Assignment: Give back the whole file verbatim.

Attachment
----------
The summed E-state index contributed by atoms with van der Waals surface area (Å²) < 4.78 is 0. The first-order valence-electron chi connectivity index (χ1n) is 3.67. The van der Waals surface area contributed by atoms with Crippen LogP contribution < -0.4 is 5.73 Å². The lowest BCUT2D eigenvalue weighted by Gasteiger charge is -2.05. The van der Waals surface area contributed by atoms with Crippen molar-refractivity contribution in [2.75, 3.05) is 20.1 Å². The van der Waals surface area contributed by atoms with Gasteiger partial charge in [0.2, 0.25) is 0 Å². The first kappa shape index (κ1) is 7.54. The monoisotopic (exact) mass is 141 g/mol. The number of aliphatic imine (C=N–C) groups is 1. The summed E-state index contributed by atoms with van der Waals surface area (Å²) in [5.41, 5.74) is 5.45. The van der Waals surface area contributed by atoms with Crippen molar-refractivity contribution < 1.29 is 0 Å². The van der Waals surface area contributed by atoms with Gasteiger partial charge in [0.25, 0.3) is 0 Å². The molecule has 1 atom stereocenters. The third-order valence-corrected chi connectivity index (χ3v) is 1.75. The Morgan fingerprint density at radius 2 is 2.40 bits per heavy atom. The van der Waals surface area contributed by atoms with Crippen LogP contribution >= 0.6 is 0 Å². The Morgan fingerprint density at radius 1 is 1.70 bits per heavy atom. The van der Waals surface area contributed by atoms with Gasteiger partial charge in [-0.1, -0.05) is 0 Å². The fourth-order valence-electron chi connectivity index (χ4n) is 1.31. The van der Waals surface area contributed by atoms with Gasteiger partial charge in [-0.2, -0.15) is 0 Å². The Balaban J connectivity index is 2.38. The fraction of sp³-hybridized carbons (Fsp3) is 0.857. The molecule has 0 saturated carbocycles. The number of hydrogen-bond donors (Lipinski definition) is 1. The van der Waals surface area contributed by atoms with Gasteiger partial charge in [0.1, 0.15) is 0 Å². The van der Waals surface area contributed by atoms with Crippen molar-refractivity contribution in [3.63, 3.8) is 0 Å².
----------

The summed E-state index contributed by atoms with van der Waals surface area (Å²) < 4.78 is 0. The first-order valence-electron chi connectivity index (χ1n) is 3.67. The van der Waals surface area contributed by atoms with Crippen LogP contribution < -0.4 is 5.73 Å². The lowest BCUT2D eigenvalue weighted by Gasteiger charge is -2.05. The van der Waals surface area contributed by atoms with Crippen molar-refractivity contribution in [2.75, 3.05) is 20.1 Å². The van der Waals surface area contributed by atoms with Gasteiger partial charge in [0.2, 0.25) is 0 Å². The first kappa shape index (κ1) is 7.54. The monoisotopic (exact) mass is 141 g/mol. The number of aliphatic imine (C=N–C) groups is 1. The summed E-state index contributed by atoms with van der Waals surface area (Å²) in [5.41, 5.74) is 5.45. The van der Waals surface area contributed by atoms with Crippen molar-refractivity contribution < 1.29 is 0 Å². The van der Waals surface area contributed by atoms with Gasteiger partial charge in [0.25, 0.3) is 0 Å². The molecule has 1 atom stereocenters. The third-order valence-corrected chi connectivity index (χ3v) is 1.75. The Morgan fingerprint density at radius 2 is 2.40 bits per heavy atom. The van der Waals surface area contributed by atoms with Crippen LogP contribution >= 0.6 is 0 Å². The Morgan fingerprint density at radius 1 is 1.70 bits per heavy atom. The van der Waals surface area contributed by atoms with Gasteiger partial charge in [-0.1, -0.05) is 0 Å². The fourth-order valence-electron chi connectivity index (χ4n) is 1.31. The van der Waals surface area contributed by atoms with Gasteiger partial charge in [-0.2, -0.15) is 0 Å². The Balaban J connectivity index is 2.38. The fraction of sp³-hybridized carbons (Fsp3) is 0.857. The molecule has 0 saturated carbocycles. The number of hydrogen-bond donors (Lipinski definition) is 1. The van der Waals surface area contributed by atoms with Gasteiger partial charge in [0.1, 0.15) is 0 Å². The van der Waals surface area contributed by atoms with Crippen molar-refractivity contribution in [3.63, 3.8) is 0 Å².